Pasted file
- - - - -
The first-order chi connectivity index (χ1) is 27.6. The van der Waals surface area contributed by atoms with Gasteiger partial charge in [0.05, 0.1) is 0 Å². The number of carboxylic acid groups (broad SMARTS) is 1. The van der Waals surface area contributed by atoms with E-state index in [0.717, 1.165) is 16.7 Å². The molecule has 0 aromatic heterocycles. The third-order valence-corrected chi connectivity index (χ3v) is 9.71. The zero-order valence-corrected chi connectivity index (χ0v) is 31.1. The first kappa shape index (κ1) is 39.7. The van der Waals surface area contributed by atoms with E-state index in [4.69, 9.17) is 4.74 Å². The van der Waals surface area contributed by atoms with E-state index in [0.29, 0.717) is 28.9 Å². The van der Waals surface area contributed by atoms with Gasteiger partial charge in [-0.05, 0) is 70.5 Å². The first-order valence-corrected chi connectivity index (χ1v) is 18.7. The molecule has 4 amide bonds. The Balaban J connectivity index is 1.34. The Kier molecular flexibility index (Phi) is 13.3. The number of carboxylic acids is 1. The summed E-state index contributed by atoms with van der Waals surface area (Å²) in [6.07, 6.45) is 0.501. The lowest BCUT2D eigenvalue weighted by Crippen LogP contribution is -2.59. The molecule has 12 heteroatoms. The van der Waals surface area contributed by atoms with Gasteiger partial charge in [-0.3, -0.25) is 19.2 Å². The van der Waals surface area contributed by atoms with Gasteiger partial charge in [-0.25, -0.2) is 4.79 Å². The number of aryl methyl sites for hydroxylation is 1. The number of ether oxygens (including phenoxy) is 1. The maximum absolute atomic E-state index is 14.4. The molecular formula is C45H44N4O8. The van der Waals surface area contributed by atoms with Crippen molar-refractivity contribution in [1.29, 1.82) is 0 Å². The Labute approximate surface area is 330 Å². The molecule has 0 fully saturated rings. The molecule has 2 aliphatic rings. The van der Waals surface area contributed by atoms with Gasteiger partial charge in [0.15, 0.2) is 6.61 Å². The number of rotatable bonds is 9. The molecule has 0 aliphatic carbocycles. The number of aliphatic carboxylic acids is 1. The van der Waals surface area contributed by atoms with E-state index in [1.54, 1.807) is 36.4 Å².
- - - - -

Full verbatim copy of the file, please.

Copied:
The first-order chi connectivity index (χ1) is 27.6. The van der Waals surface area contributed by atoms with Gasteiger partial charge in [0.05, 0.1) is 0 Å². The number of carboxylic acid groups (broad SMARTS) is 1. The van der Waals surface area contributed by atoms with E-state index in [0.717, 1.165) is 16.7 Å². The molecule has 0 aromatic heterocycles. The third-order valence-corrected chi connectivity index (χ3v) is 9.71. The zero-order valence-corrected chi connectivity index (χ0v) is 31.1. The first kappa shape index (κ1) is 39.7. The van der Waals surface area contributed by atoms with E-state index in [4.69, 9.17) is 4.74 Å². The van der Waals surface area contributed by atoms with E-state index in [0.29, 0.717) is 28.9 Å². The van der Waals surface area contributed by atoms with Gasteiger partial charge in [-0.05, 0) is 70.5 Å². The first-order valence-corrected chi connectivity index (χ1v) is 18.7. The molecule has 4 amide bonds. The Balaban J connectivity index is 1.34. The Kier molecular flexibility index (Phi) is 13.3. The number of carboxylic acids is 1. The summed E-state index contributed by atoms with van der Waals surface area (Å²) in [6.07, 6.45) is 0.501. The lowest BCUT2D eigenvalue weighted by Crippen LogP contribution is -2.59. The molecule has 12 heteroatoms. The van der Waals surface area contributed by atoms with Gasteiger partial charge in [-0.3, -0.25) is 19.2 Å². The van der Waals surface area contributed by atoms with Gasteiger partial charge in [-0.25, -0.2) is 4.79 Å². The number of aryl methyl sites for hydroxylation is 1. The number of ether oxygens (including phenoxy) is 1. The maximum absolute atomic E-state index is 14.4. The molecular formula is C45H44N4O8. The van der Waals surface area contributed by atoms with Crippen molar-refractivity contribution in [1.29, 1.82) is 0 Å². The Labute approximate surface area is 330 Å². The molecule has 0 fully saturated rings. The molecule has 2 aliphatic rings. The van der Waals surface area contributed by atoms with Gasteiger partial charge in [0.15, 0.2) is 6.61 Å². The number of rotatable bonds is 9. The molecule has 0 aliphatic carbocycles. The number of aliphatic carboxylic acids is 1. The van der Waals surface area contributed by atoms with E-state index in [1.54, 1.807) is 36.4 Å².